• Taking public transportation
  • Being in congested areas
  • Being present in public places

Worrying about these everyday activities can cause you to feel distressed, anxious, and panicked, causing you to avoid certain situations entirely.

Going to see your doctor can be difficult if you have agoraphobia. You can, however, make a phone appointment with them and they will assist you in getting treatment.

If you are experiencing this and need assistance, please see your doctor.

Obsessive-compulsive syndrome (OCD)

OCD is made up of two parts: obsessions and compulsions.

Obsessions are uninvited images or thoughts that you can't get out of your head and are mostly out of your control. These difficult-to-ignore thoughts can be upsetting and cause anxiety and distress.

Compulsions are behaviours or thoughts that you engage in to alleviate anxiety. These behaviours can be subtle, such as repeating a phrase in your head to calm yourself down, or overt, such as making sure all the windows are closed. It's common to believe that if you don't do these things, something bad will happen, even if you recognise that it's illogical but find it difficult to stop.

OCD comes in many forms, including:

  • Checking – the constant desire to inspect yourself or your surroundings for damage, such as leaks, fires, or harm.
  • Contamination – the need to wash and clean frequently because something or someone has been 'contaminated.
  • Hoarding – the inability to discard worn-out or useless items
  • Intrusive thoughts – having uncontrollable upsetting, repetitive, and frequently disturbing thoughts pop into your head.

If you are concerned that you may have OCD, please consult with your doctor so that you can discuss potential treatments.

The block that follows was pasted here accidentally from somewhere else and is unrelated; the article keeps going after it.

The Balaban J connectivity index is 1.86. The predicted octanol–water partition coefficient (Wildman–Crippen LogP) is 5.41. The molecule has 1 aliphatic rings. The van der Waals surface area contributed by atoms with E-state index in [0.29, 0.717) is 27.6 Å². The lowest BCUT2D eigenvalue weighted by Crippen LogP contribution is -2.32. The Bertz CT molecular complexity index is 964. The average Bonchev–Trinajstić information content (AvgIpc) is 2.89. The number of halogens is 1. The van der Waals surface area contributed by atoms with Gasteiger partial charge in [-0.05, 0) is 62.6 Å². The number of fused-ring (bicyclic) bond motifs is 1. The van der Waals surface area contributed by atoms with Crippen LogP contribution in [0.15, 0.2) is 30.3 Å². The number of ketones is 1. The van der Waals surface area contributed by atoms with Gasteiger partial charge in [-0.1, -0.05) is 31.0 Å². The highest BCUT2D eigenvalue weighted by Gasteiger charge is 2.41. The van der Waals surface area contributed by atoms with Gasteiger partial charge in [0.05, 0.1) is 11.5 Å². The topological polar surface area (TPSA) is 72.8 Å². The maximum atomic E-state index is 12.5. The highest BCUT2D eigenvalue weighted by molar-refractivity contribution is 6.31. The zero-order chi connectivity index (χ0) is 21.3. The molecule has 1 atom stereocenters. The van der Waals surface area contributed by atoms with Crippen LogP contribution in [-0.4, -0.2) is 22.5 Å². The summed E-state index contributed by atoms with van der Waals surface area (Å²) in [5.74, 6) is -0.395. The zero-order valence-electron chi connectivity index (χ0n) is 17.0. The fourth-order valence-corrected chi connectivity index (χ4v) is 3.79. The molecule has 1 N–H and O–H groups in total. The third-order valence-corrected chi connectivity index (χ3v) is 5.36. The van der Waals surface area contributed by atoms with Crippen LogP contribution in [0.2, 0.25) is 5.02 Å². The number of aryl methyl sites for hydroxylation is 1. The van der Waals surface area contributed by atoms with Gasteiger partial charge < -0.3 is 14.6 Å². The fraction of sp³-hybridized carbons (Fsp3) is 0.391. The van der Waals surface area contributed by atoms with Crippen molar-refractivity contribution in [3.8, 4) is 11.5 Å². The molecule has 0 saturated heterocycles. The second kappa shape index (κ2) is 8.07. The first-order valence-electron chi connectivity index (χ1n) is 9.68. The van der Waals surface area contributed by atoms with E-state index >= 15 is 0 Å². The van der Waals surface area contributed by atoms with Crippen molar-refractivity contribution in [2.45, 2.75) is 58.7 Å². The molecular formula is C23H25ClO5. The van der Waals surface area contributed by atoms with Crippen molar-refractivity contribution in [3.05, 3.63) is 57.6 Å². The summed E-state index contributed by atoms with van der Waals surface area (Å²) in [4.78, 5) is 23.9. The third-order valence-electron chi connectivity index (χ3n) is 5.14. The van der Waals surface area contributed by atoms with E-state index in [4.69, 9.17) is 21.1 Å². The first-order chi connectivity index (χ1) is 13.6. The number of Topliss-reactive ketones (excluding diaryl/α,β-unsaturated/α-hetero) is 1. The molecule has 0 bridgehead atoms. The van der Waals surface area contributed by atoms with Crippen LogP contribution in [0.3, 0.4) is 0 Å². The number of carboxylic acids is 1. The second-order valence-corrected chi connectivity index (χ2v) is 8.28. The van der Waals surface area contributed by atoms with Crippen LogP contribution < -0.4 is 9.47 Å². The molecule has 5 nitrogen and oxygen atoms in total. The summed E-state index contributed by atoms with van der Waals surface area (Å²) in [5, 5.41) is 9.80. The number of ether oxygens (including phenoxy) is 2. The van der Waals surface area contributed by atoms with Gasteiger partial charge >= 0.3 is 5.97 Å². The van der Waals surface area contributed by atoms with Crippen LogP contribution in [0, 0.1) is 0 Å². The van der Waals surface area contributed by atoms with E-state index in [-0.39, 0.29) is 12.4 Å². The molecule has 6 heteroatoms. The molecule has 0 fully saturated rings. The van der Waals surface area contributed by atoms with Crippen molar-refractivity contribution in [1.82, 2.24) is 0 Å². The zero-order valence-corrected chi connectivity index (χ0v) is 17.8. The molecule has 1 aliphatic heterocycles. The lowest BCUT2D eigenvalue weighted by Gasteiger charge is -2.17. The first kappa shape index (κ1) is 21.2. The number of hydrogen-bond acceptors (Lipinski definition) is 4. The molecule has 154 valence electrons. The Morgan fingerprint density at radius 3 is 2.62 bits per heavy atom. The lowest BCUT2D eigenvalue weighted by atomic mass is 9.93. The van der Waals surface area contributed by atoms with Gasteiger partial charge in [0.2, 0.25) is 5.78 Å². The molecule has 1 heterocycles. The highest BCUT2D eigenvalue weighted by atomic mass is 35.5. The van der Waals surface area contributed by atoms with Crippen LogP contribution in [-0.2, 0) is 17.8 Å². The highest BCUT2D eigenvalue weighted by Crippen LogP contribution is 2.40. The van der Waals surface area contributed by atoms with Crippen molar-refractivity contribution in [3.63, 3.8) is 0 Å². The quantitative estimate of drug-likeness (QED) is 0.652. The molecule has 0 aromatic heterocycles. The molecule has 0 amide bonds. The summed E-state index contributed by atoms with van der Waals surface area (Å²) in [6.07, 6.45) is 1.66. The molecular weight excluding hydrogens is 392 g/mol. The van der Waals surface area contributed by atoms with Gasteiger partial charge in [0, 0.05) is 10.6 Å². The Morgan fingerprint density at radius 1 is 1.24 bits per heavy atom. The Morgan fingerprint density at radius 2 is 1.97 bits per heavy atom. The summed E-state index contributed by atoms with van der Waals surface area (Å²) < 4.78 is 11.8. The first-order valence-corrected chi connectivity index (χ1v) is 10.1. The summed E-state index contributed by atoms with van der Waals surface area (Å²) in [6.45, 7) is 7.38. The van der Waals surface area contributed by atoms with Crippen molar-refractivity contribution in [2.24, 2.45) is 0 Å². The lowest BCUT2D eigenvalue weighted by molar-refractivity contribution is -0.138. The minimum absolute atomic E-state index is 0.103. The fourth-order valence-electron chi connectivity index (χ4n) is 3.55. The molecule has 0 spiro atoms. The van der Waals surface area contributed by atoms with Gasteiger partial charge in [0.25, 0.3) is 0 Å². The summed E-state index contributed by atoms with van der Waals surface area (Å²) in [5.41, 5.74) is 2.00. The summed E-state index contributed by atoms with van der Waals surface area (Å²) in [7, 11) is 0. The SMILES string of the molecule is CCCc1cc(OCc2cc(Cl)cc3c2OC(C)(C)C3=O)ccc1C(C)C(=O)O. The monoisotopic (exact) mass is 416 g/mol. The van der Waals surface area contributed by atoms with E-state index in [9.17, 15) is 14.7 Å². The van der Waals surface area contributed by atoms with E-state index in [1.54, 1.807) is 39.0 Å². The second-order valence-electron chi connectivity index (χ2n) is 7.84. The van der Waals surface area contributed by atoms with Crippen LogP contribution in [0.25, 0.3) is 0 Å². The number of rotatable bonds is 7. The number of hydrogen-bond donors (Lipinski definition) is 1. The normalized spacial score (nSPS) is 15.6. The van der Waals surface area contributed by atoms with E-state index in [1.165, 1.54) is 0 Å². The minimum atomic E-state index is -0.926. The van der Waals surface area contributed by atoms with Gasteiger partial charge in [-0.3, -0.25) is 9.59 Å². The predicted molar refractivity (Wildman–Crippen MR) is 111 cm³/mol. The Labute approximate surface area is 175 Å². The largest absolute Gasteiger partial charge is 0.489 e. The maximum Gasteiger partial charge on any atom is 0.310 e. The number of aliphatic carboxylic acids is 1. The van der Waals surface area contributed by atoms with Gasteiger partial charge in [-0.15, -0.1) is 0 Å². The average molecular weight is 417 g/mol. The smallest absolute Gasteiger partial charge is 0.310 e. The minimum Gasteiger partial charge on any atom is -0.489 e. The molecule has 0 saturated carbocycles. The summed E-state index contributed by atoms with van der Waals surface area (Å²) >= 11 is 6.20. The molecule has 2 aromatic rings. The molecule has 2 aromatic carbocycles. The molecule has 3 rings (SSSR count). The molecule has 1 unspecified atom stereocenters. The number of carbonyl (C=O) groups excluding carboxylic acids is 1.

Skin picking, also known as dermatillomania, is an impulse control disorder. Even when your skin is healthy, you find it difficult to stop picking at it. This can result in bleeding, bruising, and, in some cases, permanent scarring. People generally pick at their facial skin, but some pick at other parts of their bodies as well and find it difficult to stop.

Picking your skin has no known cause, but it is thought to relieve tension and stress or be a form of addiction. It is quite common to pick at your skin while also suffering from OCD.

Your primary care physician may make an appointment for you to see a specialist in mental health for a diagnosis.

Hair yanking

Hair pulling, also known as trichotillomania, is another impulse control disorder. If you have no underlying skin conditions that cause you to pull your hair out, but you still have the urge, you may be suffering from this disorder. You will have a strong desire to pull hair from your eyelashes, arms, brows, legs, or pubic area and will struggle to stop.

When you pull your hair out, you may be releasing tension, enjoying pleasure, or are unaware that you are doing so. Because it is difficult to stop, having this disorder for an extended period of time can result in hair loss, as well as significant distress, guilt, and embarrassment.

If you are experiencing this and need assistance, please see your doctor.

Post-traumatic stress disorder (PTSD) (PTSD)

If you have been feeling anxious and have previously experienced a traumatic situation, such as being in a fire, seeing people die, or being sexually assaulted, you may have PTSD. Even if you were not physically harmed, this anxiety can last for months or years. Please see your doctor, who can recommend treatment for this condition.

Dysmorphic disorder of the body (BDD)

If you are unhappy with your appearance and can't stop thinking about it, you may have body dysmorphic disorder. This can manifest in a variety of ways, including:

  • Obsessively worrying about a perceived flaw in your physical appearance, even though most people can't see it or don't think it's nearly as bad as you do.
  • Developing compulsive routines and behaviours, such as excessive mirror use or picking at your skin or hair as a coping mechanism

Many people with this disorder will not seek help because they are afraid of being labelled as vain. It is not for show – please see your doctor to find out how you can treat this disorder.